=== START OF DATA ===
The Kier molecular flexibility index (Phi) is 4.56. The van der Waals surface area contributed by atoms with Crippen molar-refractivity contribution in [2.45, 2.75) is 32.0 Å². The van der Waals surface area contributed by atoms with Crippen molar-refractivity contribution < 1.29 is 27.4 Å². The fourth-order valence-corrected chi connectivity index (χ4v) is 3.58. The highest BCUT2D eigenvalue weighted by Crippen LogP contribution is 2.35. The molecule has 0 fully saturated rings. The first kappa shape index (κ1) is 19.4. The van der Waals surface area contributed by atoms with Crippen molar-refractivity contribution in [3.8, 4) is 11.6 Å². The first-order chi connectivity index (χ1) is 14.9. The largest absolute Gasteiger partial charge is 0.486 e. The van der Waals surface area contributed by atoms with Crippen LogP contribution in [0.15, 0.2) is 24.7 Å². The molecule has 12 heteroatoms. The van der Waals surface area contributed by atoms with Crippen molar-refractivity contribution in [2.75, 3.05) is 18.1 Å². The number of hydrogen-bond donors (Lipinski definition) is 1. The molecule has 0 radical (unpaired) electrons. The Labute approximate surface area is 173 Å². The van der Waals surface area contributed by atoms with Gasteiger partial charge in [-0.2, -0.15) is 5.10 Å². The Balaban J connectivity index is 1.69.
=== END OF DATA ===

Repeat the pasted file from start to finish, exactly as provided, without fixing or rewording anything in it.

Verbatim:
The Kier molecular flexibility index (Phi) is 4.56. The van der Waals surface area contributed by atoms with Crippen molar-refractivity contribution in [2.45, 2.75) is 32.0 Å². The van der Waals surface area contributed by atoms with Crippen molar-refractivity contribution < 1.29 is 27.4 Å². The fourth-order valence-corrected chi connectivity index (χ4v) is 3.58. The highest BCUT2D eigenvalue weighted by Crippen LogP contribution is 2.35. The molecule has 0 fully saturated rings. The first kappa shape index (κ1) is 19.4. The van der Waals surface area contributed by atoms with Crippen molar-refractivity contribution in [3.8, 4) is 11.6 Å². The first-order chi connectivity index (χ1) is 14.9. The largest absolute Gasteiger partial charge is 0.486 e. The van der Waals surface area contributed by atoms with Crippen LogP contribution in [0.15, 0.2) is 24.7 Å². The molecule has 12 heteroatoms. The van der Waals surface area contributed by atoms with Crippen molar-refractivity contribution in [2.75, 3.05) is 18.1 Å². The number of hydrogen-bond donors (Lipinski definition) is 1. The molecule has 0 radical (unpaired) electrons. The Labute approximate surface area is 173 Å². The van der Waals surface area contributed by atoms with Gasteiger partial charge in [-0.2, -0.15) is 5.10 Å². The Balaban J connectivity index is 1.69.